Thursday, 3 June 2010

Unfathomable. The Cumbria Shootings

It is hard to believe. Unfathomable. There is something more deeply shocking about a gunman on a rampage in a quaint English town, than, say, a major terrorist attack in a city. The motives behind the shootings are currently unknown and perhaps will never be ascertained. But it is wholly disturbing to read or hear about Mr Derrick Bird's sudden, ruthless killings. 12 people dead. 11 people injured. And within 3 hours.

With any other act of 'terror' we can simply attribute the causes to the illogic of religious fanaticism. With these killings, illogic seems not even plausible. We are instead left only with the incredulous, the indefinable; something more primal. This wasn't about a clash of ideologies per se, but, as reports suggest, it concerned a dispute over a will and problems at a taxi rank.

The night before the Wednesday attacks in Whitehaven, Mr Bird apparently told a taxi colleague, after a row: 'you won't see me again.' The next day, however, Mr Bird killed his twin brother David and then his solicitor, Kevin Commons, before taking aim at a fellow taxi driver. Eye witnesses claim that Mr Bird had a shotgun with a telescopic aim. How can a man just go on a killing spree, using a precision weapon, when the motives were simply due to a will and a taxi rank? (I use 'simply' here with some doubt.) The only way to course any kind of logic is that Mr Bird's anger from the night before escalated, grew overnight, so that by morning it had possessed him with primordial aggressiveness. His first victims were clear: his brother, solicitor and taxi colleagues. These killings must have completely consumed him, fanned his demonic fury, until he subsequently killed at random before finally self-destructing; killing himself. It may sound perverse, but I cannot help thinking that this resembles the character played by Michael Douglas in 'Falling Down'. However, there is nothing funny about this, no redeeming feature. Mr Bird was tipped over some edge and went berserk, and killed. Surely, there has to be more to the story?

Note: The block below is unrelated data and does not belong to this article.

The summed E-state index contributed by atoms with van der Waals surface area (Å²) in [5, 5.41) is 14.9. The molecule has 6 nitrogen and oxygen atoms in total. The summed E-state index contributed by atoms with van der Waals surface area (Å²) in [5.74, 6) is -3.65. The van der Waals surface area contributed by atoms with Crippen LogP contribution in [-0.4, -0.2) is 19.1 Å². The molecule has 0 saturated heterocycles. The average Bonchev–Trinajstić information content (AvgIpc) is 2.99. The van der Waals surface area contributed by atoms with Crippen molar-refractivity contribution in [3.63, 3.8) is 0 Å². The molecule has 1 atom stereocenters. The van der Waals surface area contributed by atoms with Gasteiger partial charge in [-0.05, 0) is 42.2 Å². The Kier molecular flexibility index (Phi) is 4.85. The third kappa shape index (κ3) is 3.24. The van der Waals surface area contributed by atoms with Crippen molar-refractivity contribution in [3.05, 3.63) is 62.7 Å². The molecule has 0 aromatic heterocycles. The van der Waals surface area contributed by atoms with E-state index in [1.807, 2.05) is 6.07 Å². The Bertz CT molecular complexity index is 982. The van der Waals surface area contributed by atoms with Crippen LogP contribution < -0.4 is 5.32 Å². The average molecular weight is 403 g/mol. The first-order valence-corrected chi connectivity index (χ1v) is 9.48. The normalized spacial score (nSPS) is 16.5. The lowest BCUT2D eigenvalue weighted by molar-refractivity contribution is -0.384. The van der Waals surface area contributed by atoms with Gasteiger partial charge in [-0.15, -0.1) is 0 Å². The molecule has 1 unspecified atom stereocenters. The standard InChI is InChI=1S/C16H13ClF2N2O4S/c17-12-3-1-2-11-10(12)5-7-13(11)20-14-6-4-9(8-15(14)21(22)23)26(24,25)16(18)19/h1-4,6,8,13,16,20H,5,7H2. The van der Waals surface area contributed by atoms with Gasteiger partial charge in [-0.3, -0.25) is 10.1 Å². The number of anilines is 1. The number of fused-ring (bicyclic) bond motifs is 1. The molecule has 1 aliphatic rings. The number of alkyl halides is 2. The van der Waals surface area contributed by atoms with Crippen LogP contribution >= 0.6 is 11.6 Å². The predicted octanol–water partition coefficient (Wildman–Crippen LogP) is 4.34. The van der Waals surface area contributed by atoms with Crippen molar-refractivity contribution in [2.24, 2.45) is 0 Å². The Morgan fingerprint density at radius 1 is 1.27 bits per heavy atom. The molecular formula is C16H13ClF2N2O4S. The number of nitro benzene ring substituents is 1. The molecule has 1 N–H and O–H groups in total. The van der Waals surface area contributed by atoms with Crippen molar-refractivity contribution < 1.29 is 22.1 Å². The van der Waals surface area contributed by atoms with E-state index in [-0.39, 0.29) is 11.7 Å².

Recent interviews have revealed that Mr Bird was rather well-liked in Whitehaven, that he had become a grandfather and enjoyed motorsports and scuba diving. His taxi friends has known him for years. Glenda Peers, the owner of the taxi firm, said that 'the lad that's been killed was friends with him - they used to stand together having a craic on the rank.' A local land-lady said that this was not the Derrick Bird they all knew, that he was quiet, but friendly. A local neighbour said that he was known as 'birdy' and would often sit on his doorstep, sip a tea, and start conversations with passers-by. And nearly everyone interviewed has expressed deep shock; that Mr Bird, 'birdy', was completely normal.

It is sometimes possible to imagine a commuter, in perhaps London, getting stressed out beyond measure and throwing a punch at someone. We have all been there when we've been tipped over the edge and we are fuming with anger. It is part of being human. Mr Bird, though, went beyond human, or perhaps sub-human. Is this all we can say of it? That his rational, good side was taken over by something else? Unless more evidence is revealed to prove the contrary, I reckon that Mr Bird's actions will be viewed purely as an indescribable, unfathomable 'possession'. This is what shocks us more than anything; that we are all suspectible to irrational urges, but to commit such brutality is beyond comprehension. It is at the limits of human experience; a place that greatly disturbs.

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